Spoofing, in all its forms, makes up the massive majority of online hacking. It’s the most common and easiest attack for hackers to pull off. It requires little to no coding knowledge and only needs a small bit of preparation to do. This ease of access makes it an appealing choice for cybercriminals worldwide.
While creating software to prevent spoofing isn’t easy, you can usually avoid spoofing in the first place with sufficient knowledge. If you know what to look out for, you can avoid ever being successfully scammed by spoofing. But that leaves one major question; what is spoofing?
Read below to learn all about it and discover what you can do to protect yourself from spoofing scams.
What is Spoofing?
The accepted spoofing definition is any online scam where the attacker attempts to trick targeted victims by imitating a more trusted source. In a nutshell, spoofing is a social engineering attack. This can be anything from attempting to act like a trusted friend of the victim to imitating a largely-trusted official website or organization.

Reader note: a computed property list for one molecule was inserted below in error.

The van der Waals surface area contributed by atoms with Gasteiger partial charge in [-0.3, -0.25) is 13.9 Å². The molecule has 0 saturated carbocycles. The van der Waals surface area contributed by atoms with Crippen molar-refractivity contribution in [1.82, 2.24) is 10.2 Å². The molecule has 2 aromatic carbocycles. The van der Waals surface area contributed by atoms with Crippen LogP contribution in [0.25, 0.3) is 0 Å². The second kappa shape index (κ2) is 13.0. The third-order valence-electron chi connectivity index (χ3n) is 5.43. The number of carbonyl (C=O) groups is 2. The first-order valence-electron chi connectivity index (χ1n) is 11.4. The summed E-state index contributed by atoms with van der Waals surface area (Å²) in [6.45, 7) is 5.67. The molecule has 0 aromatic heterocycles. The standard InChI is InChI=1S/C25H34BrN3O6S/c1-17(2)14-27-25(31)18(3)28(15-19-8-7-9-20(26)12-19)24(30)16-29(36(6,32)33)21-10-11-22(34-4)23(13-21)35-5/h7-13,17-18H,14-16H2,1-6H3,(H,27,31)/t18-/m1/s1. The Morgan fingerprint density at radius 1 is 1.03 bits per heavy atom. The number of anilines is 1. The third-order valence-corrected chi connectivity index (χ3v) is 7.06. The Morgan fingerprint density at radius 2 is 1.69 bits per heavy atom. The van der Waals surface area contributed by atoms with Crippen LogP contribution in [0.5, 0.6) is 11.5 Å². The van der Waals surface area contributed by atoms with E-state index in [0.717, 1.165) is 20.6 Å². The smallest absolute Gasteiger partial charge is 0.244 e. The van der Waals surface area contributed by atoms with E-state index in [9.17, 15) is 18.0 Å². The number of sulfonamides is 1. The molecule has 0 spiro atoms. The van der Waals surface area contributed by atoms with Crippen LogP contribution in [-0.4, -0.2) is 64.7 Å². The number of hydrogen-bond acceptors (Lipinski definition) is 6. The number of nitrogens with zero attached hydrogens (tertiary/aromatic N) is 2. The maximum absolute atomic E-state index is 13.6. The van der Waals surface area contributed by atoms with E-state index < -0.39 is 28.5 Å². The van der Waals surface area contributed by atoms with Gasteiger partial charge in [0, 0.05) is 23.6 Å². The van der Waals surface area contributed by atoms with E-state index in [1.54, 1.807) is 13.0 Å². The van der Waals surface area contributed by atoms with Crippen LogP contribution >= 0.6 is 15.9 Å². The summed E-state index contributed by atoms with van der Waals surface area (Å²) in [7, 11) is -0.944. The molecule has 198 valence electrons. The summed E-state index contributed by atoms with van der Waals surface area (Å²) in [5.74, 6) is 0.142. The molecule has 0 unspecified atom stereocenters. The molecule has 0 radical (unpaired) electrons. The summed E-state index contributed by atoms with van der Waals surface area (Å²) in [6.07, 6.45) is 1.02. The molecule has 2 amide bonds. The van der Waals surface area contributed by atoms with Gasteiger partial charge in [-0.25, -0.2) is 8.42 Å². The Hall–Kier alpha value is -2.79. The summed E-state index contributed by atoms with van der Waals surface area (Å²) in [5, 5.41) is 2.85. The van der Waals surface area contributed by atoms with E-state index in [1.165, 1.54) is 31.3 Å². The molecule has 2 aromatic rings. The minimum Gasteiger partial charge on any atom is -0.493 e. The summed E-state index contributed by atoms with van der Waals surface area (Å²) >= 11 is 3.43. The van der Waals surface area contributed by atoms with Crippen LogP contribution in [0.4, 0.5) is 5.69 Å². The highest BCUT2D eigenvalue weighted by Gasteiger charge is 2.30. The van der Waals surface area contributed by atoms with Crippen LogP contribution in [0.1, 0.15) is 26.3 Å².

Email Spoofing Example
One of the most, if not the most common type, is email spoofing. This is where a domain or sender is mimicked by the attacker in order to gain the recipient’s trust. Common examples are fake domains clearly meant to appear as Amazon representatives or various other official services that you’re likely to have used.
If you’ve used a particular service in the past, you’re much more likely to notice a spoof email pretending to be from that service. That’s why big names like Google, Amazon, or PayPal are so often utilized by cybercriminals and why the Amazon spoof email is so widely-known.
Types of Spoofing
Before you know what to look out for, it’s important to get acquainted with the various types of spoofing out there.
As we mentioned previously, email spoofing is easily the most common kind. So what is email spoofing? They’re spam emails pretending to be big-name companies. They supposedly include special offers or reach out because you “owe” them money or information—various requests along those lines.